True Grit

There is not much argument that to the Western is one of the least popular genres in film today.  Some may say documentaries are, but there are more of those being released today than you may know.  It’s almost a conundrum on how one of the most popular genres in Hollywood is barely ever seen anymore.  Even after “Unforgiven” won for Best Picture at the Oscars in 1993 the movie going public was not bombarded with Westerns, which is surprising since movie studios usually love to jump on each others bandwagons. 

Joel and Ethan Cohen are a unique pair of filmmakers for many reasons.  One of which is because they can make a quality movie in any genre; horror, comedy, drama, they’ve done it all and has almost always known success.  So it should come as no big surprise they wanted to try their hands at a true Western and they decided to remake the 1969 movie, “True Grit” based on the novel of the same name.  This was the movie that earned John Wayne his only Oscar for Best Actor. 


The movie focuses on Mattie Ross (Hailee Steinfeld), a 14-year-old girl whose father was just murdered by a man named, Tom Chaney (Josh Brolin).  Mattie wants to see Mr. Chaney brought to justice and seek out the help of United States Marshal Reuben J. “Rooster” Cogburn (Jeff Bridges).  Mattie admires Cogburn’s “True Grit” after seeing him as a witness at a trial where he explains why he killed someone in self defense.  Cogburn agrees to pursue Chaney, but he is not the only one seeking him out.  A Texas Ranger, Mr. La Boeuf (Matt Damon) is also on Chaney’s trail for gunning down a senator.  Mattie does not want La Boeuf along while the two men do not wish to have a teenaged girl as part of their posse.

The Cohen brothers have once again turned out a beautiful looking movie.  It is finely crafted in every way that you would expect from these two master artists.  On the other hand, it IS a Western.  The bottom line is that if you are a fan of the Western genre there is no reason you will not love this movie.  If you are not a fan of the genre, this movie is not going to sway you any differently and you probably won’t care for it much at all.  There are a lot of scenes of the three main characters just walking along on their horses and having conversations by the campfire.  So the movie will probably feel very slow movie to those who do not care for the genre while fans will probably be soaking up every minute of it.  There is some real sharp dialogue going on at times, along with some real thick accents of the time (sometimes it is hard making out exactly what Bridges is saying).  There is a real Western score along the movie as well.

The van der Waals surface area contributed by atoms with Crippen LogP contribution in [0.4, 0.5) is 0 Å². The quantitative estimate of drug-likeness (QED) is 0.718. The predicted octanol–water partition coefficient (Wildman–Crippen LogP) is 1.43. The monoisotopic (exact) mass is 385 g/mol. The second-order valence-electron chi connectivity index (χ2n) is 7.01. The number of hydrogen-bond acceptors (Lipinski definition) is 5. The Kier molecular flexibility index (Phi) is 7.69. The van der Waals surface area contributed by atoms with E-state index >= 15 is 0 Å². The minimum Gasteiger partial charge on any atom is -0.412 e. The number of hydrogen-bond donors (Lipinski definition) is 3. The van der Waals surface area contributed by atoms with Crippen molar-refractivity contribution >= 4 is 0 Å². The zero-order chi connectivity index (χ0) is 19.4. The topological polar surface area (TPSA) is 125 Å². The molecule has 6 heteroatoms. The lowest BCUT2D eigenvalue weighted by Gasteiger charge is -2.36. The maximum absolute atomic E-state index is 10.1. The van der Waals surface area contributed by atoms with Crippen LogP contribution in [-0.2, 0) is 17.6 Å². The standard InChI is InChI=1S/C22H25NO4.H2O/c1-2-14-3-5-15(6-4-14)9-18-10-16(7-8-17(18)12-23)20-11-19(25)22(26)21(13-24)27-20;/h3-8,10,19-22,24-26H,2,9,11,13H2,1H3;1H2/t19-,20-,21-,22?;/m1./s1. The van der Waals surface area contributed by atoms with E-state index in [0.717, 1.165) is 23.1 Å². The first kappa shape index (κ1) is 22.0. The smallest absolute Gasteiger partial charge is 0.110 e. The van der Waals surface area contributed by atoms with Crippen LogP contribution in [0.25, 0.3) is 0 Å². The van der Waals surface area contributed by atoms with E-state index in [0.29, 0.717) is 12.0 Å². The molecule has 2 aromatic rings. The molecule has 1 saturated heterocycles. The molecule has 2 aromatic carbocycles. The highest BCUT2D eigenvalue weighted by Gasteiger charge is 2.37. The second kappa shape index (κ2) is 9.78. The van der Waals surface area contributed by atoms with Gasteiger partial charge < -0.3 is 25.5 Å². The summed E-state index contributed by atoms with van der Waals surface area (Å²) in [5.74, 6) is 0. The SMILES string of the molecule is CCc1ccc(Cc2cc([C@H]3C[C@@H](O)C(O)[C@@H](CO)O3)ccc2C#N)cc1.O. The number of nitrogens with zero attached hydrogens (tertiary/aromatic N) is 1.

Jeff Bridges found a great companion piece to follow up his Oscar winning performance from last year.  He’s brilliant playing to role originated by one of the most famous Western actors ever, John Wayne.  Matt Damon continues to show great versatility in his acting abilities and it would be no surprise to see him walk away with an acting Oscar some day to go along with his one for screenplay writing.  Brolin delivers another fin performance and Barry Pepper, who plays “Lucky” Ned Pepper, is almost unrecognizable in the movie.  Steinfeld is the real stand-out here, which is saying something considering all the great talent that is surrounding her.  She carries the entire movie as she is in every scene, and she carries the movie well.  This is one young lady whose star is certainly going to rise very soon.

“True Grit” is sure to attract a more mature crowd than a younger one.  Plus, the filmmakers have their own fans that will go see the movie, but they may not get what they expect here.  Fans of the novel will be pleased to learn that this version follows the book more closely than the original movie did.  The movie offers a different choice during this crowded holiday movie season.  It is rated PG-13 for violence and some disturbing images.